Sports use an enormous amount of statistics team statistics and individual statistics. Without computer applications that exist now, it would be a mammoth task to keep these statistics up-todate. Spreadsheet applications like Ms Excel, Lotus 1-2-3 and Apple Numbers are built for storing and manipulating numbers. As such, managers and coaches find these applications very useful, as they do not only store game scores, but can be used to find the average of a list of players on a team, can view the individual player with the highest or lowest scores, etc. Hence, detailed statistical analysis is easy.

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Sports organizers also provide score-boards and giant screens that are usually controlled by an entire group of computers. Each computer provides the scoreboard with different information. One computer may keep track of statistics on specific players, while another may supply commercials from sponsors of the event.

These giant screens can also be used for educational purposes. Glencoe points out that in 2000, the University of Tennessees athletics and physics departments joined together to create a group of 60 second videos. These videos were shown on the schools Jumbotron during home games. The purpose was to teach fans about the science of football. This, they found, was a fun way to join together sports and education.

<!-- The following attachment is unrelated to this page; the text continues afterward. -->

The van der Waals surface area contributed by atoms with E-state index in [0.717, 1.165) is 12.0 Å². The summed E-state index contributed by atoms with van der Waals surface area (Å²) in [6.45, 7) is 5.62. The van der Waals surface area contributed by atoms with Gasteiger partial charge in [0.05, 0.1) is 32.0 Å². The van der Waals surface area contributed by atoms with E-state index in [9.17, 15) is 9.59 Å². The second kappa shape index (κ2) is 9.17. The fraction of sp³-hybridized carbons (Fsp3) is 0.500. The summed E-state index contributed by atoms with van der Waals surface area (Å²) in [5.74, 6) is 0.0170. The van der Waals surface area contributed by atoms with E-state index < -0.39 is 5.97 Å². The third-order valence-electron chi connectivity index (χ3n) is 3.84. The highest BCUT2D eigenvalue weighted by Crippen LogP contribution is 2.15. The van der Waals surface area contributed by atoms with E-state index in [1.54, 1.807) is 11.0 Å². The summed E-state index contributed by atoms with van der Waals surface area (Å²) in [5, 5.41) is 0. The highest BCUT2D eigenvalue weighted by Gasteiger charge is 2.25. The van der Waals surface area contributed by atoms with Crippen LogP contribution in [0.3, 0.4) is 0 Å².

There are simulation software that are used in sports as well. In swimming, training includes learning how the position of arms and the type of stroke can affect your ability to move smoothly in the water through simulation software. Swimming Cat and Kool Swimming Pool are two specialized software that can be used to simulate swimming action. The software copies the way water flows around parts of the swimmers body (the arms, the hands). The swimmers aim, as Glencoe notes, is to move through the water as smoothly as possible. Water turbulence, as it is referred to in sports to mean hard to predict variation in motion of the water, can slow down a player. However, the application can be used to change the position of the swimmers hands and feet and watch how best each position works against the turbulence. As such, coaches can advise their swimmers on the best swimming strokes, etc.